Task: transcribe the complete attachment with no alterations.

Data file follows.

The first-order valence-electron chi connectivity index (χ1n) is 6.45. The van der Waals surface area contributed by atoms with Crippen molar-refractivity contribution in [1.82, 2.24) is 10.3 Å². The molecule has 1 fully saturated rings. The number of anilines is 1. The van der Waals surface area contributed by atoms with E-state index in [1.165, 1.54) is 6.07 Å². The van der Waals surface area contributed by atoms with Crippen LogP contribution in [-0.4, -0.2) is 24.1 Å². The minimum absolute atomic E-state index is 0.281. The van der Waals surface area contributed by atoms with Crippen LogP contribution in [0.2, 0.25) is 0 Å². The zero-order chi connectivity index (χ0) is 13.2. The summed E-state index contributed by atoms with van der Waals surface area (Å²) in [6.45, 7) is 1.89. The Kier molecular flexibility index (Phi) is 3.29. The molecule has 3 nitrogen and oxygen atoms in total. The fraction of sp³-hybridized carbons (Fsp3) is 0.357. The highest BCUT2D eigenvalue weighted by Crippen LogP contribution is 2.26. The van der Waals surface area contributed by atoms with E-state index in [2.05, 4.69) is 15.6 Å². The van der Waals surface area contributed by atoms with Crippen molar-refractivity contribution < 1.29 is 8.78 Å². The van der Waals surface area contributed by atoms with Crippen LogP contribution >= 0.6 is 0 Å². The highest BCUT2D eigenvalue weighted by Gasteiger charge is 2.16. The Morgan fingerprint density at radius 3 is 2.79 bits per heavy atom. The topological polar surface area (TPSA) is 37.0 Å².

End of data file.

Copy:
The first-order valence-electron chi connectivity index (χ1n) is 6.45. The van der Waals surface area contributed by atoms with Crippen molar-refractivity contribution in [1.82, 2.24) is 10.3 Å². The molecule has 1 fully saturated rings. The number of anilines is 1. The van der Waals surface area contributed by atoms with E-state index in [1.165, 1.54) is 6.07 Å². The van der Waals surface area contributed by atoms with Crippen LogP contribution in [-0.4, -0.2) is 24.1 Å². The minimum absolute atomic E-state index is 0.281. The van der Waals surface area contributed by atoms with Crippen LogP contribution in [0.2, 0.25) is 0 Å². The zero-order chi connectivity index (χ0) is 13.2. The summed E-state index contributed by atoms with van der Waals surface area (Å²) in [6.45, 7) is 1.89. The Kier molecular flexibility index (Phi) is 3.29. The molecule has 3 nitrogen and oxygen atoms in total. The fraction of sp³-hybridized carbons (Fsp3) is 0.357. The highest BCUT2D eigenvalue weighted by Crippen LogP contribution is 2.26. The van der Waals surface area contributed by atoms with E-state index in [2.05, 4.69) is 15.6 Å². The van der Waals surface area contributed by atoms with Crippen molar-refractivity contribution < 1.29 is 8.78 Å². The van der Waals surface area contributed by atoms with Crippen LogP contribution >= 0.6 is 0 Å². The highest BCUT2D eigenvalue weighted by Gasteiger charge is 2.16. The Morgan fingerprint density at radius 3 is 2.79 bits per heavy atom. The topological polar surface area (TPSA) is 37.0 Å².